1 ‘Yesterday’s rose endures in its name, we hold empty names.’
Umberto Eco, The Name of the Rose
Breakfast at 10 rue Kléber in Courbevoie, west of Paris, followed a pattern. An early morning walk to the patisserie, a dawdle at the newsagents on the way home and then the luxury of strong coffee, warm croissants and L’Équipe
. It is August 1984 and sitting across the breakfast table is Paul Kimmage, a young Irish amateur cyclist who my wife and I have rescued from a hovel in Vincennes on the east side of Paris. I’ve known Paul for four years, since I was a rookie sports reporter covering the bike races he rode. He was moody and headstrong then and still is, but he is also intelligent and honest. It’s an easy trade-off.
We became friends quickly. When Paul went to Paris to pursue his dream of being a pro bike rider I followed him soon after. I’d agreed to write a book about my hero, the cyclist Sean Kelly, and I wanted to live in his world. As Paul and I were both in Paris, it was always likely I would bump into him. He had come with his brother Raphael who was also hoping to turn pro and they rode for the best-known Parisian amateur team, ACBB. Raphael fell sick a lot, missed races and then he just got sick of being sick. So he went back to Dublin, leaving his brother alone in Vincennes. It was then Paul came to live with us.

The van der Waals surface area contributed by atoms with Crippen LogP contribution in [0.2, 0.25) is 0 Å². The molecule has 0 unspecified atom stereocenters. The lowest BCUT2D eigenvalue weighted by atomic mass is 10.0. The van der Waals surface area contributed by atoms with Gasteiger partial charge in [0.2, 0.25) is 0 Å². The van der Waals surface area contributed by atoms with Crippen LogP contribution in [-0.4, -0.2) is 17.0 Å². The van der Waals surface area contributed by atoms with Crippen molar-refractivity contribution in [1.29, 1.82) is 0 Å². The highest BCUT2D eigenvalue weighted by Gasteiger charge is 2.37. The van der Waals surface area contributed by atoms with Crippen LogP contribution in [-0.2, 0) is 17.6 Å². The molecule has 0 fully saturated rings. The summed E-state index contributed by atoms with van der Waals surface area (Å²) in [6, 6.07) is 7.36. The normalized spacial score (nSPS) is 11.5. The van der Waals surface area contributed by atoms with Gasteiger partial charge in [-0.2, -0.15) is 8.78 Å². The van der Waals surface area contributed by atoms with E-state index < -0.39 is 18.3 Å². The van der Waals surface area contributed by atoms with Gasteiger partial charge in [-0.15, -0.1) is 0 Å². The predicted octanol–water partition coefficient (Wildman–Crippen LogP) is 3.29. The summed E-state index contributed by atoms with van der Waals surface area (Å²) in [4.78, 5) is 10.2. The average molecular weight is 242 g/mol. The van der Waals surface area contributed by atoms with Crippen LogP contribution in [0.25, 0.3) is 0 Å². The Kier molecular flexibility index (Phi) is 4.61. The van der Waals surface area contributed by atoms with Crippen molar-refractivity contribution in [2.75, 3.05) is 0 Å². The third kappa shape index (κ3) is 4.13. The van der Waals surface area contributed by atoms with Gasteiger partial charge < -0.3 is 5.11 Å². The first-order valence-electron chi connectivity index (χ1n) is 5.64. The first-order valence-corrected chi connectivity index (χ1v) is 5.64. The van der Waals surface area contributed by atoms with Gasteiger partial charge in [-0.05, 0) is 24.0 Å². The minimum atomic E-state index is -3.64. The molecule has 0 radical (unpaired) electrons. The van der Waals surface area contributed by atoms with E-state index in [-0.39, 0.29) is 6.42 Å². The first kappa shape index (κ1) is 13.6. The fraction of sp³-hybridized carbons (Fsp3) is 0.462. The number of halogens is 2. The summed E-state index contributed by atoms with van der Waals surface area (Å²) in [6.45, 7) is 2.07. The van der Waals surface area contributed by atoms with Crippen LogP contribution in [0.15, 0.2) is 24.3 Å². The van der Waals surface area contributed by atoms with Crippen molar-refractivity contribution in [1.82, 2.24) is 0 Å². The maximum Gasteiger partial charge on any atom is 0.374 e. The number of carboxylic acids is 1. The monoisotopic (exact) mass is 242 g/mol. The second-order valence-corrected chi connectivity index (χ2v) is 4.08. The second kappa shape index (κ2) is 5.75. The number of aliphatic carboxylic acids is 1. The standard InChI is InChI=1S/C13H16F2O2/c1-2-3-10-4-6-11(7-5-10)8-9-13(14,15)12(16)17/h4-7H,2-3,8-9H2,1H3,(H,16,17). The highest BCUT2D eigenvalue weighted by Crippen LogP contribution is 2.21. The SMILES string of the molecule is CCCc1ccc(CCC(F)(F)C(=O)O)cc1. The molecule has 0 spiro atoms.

He and I shared a love of cycling; he was born to it while I rode in on the bandwagon fuelled by Kelly’s success. But by this point I’d been at the Tour de France three times, covered all the spring classics, Paris–Nice, the Tour of Switzerland and could read the cycling pages of L’Équipe
. I considered myself virtually French. It was however the minor accomplishment of my literacy that brought tension to the breakfast table on that August morning in 1984.